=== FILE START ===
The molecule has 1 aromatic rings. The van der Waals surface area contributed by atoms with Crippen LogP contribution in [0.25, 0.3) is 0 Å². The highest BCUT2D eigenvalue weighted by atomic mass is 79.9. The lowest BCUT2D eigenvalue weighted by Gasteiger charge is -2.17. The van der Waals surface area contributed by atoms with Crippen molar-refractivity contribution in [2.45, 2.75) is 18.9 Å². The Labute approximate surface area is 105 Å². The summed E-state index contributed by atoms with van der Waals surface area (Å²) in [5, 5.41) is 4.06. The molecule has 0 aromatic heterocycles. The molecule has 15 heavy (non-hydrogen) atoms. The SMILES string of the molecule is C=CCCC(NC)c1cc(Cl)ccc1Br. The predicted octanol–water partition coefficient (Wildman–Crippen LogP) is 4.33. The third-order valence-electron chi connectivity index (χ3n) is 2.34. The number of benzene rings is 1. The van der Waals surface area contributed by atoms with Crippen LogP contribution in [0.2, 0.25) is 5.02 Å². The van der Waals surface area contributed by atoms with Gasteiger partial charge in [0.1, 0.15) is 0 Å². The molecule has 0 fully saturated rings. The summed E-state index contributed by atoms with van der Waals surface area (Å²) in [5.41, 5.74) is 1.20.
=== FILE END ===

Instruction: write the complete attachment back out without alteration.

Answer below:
The molecule has 1 aromatic rings. The van der Waals surface area contributed by atoms with Crippen LogP contribution in [0.25, 0.3) is 0 Å². The highest BCUT2D eigenvalue weighted by atomic mass is 79.9. The lowest BCUT2D eigenvalue weighted by Gasteiger charge is -2.17. The van der Waals surface area contributed by atoms with Crippen molar-refractivity contribution in [2.45, 2.75) is 18.9 Å². The Labute approximate surface area is 105 Å². The summed E-state index contributed by atoms with van der Waals surface area (Å²) in [5, 5.41) is 4.06. The molecule has 0 aromatic heterocycles. The molecule has 15 heavy (non-hydrogen) atoms. The SMILES string of the molecule is C=CCCC(NC)c1cc(Cl)ccc1Br. The predicted octanol–water partition coefficient (Wildman–Crippen LogP) is 4.33. The third-order valence-electron chi connectivity index (χ3n) is 2.34. The number of benzene rings is 1. The van der Waals surface area contributed by atoms with Crippen LogP contribution in [0.2, 0.25) is 5.02 Å². The van der Waals surface area contributed by atoms with Gasteiger partial charge in [0.1, 0.15) is 0 Å². The molecule has 0 fully saturated rings. The summed E-state index contributed by atoms with van der Waals surface area (Å²) in [5.41, 5.74) is 1.20.